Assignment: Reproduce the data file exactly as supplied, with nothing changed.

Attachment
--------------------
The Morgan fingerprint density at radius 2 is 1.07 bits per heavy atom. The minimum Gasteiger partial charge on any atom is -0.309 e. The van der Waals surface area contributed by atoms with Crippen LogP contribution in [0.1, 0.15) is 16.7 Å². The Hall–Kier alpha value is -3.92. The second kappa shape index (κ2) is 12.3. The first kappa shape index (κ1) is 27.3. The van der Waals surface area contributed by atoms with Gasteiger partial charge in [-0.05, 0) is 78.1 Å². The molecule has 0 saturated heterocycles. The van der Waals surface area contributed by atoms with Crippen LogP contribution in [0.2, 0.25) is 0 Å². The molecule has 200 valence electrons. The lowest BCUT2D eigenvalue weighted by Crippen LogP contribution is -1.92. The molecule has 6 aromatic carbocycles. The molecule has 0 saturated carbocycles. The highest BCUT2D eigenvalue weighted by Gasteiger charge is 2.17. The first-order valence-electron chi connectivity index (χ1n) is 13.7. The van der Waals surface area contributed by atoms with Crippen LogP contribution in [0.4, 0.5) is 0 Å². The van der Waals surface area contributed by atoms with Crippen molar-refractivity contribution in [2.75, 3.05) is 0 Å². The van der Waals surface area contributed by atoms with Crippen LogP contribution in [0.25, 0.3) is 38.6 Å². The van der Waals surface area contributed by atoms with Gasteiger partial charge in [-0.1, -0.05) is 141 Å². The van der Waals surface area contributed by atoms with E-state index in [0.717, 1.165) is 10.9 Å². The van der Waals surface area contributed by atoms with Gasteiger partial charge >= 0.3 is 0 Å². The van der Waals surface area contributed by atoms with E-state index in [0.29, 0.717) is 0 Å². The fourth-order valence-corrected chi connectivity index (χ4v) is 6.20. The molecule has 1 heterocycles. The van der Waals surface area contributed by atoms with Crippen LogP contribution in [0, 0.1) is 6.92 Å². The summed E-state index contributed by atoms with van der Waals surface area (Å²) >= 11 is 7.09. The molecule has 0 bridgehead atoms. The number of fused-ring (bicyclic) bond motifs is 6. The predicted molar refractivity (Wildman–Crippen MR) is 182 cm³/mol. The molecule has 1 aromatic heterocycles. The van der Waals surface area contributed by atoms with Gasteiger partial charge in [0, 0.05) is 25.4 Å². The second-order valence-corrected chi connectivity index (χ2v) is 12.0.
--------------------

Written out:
The Morgan fingerprint density at radius 2 is 1.07 bits per heavy atom. The minimum Gasteiger partial charge on any atom is -0.309 e. The van der Waals surface area contributed by atoms with Crippen LogP contribution in [0.1, 0.15) is 16.7 Å². The Hall–Kier alpha value is -3.92. The second kappa shape index (κ2) is 12.3. The first kappa shape index (κ1) is 27.3. The van der Waals surface area contributed by atoms with Gasteiger partial charge in [-0.05, 0) is 78.1 Å². The molecule has 0 saturated heterocycles. The van der Waals surface area contributed by atoms with Crippen LogP contribution in [0.2, 0.25) is 0 Å². The molecule has 200 valence electrons. The lowest BCUT2D eigenvalue weighted by Crippen LogP contribution is -1.92. The molecule has 6 aromatic carbocycles. The molecule has 0 saturated carbocycles. The highest BCUT2D eigenvalue weighted by Gasteiger charge is 2.17. The first-order valence-electron chi connectivity index (χ1n) is 13.7. The van der Waals surface area contributed by atoms with Crippen LogP contribution in [0.4, 0.5) is 0 Å². The van der Waals surface area contributed by atoms with Crippen molar-refractivity contribution in [2.75, 3.05) is 0 Å². The van der Waals surface area contributed by atoms with Crippen LogP contribution in [0.25, 0.3) is 38.6 Å². The van der Waals surface area contributed by atoms with Gasteiger partial charge in [-0.1, -0.05) is 141 Å². The van der Waals surface area contributed by atoms with E-state index in [0.717, 1.165) is 10.9 Å². The van der Waals surface area contributed by atoms with Gasteiger partial charge >= 0.3 is 0 Å². The van der Waals surface area contributed by atoms with E-state index in [0.29, 0.717) is 0 Å². The fourth-order valence-corrected chi connectivity index (χ4v) is 6.20. The molecule has 1 heterocycles. The van der Waals surface area contributed by atoms with Crippen LogP contribution in [0, 0.1) is 6.92 Å². The summed E-state index contributed by atoms with van der Waals surface area (Å²) >= 11 is 7.09. The molecule has 0 bridgehead atoms. The number of fused-ring (bicyclic) bond motifs is 6. The predicted molar refractivity (Wildman–Crippen MR) is 182 cm³/mol. The molecule has 1 aromatic heterocycles. The van der Waals surface area contributed by atoms with Gasteiger partial charge in [0, 0.05) is 25.4 Å². The second-order valence-corrected chi connectivity index (χ2v) is 12.0.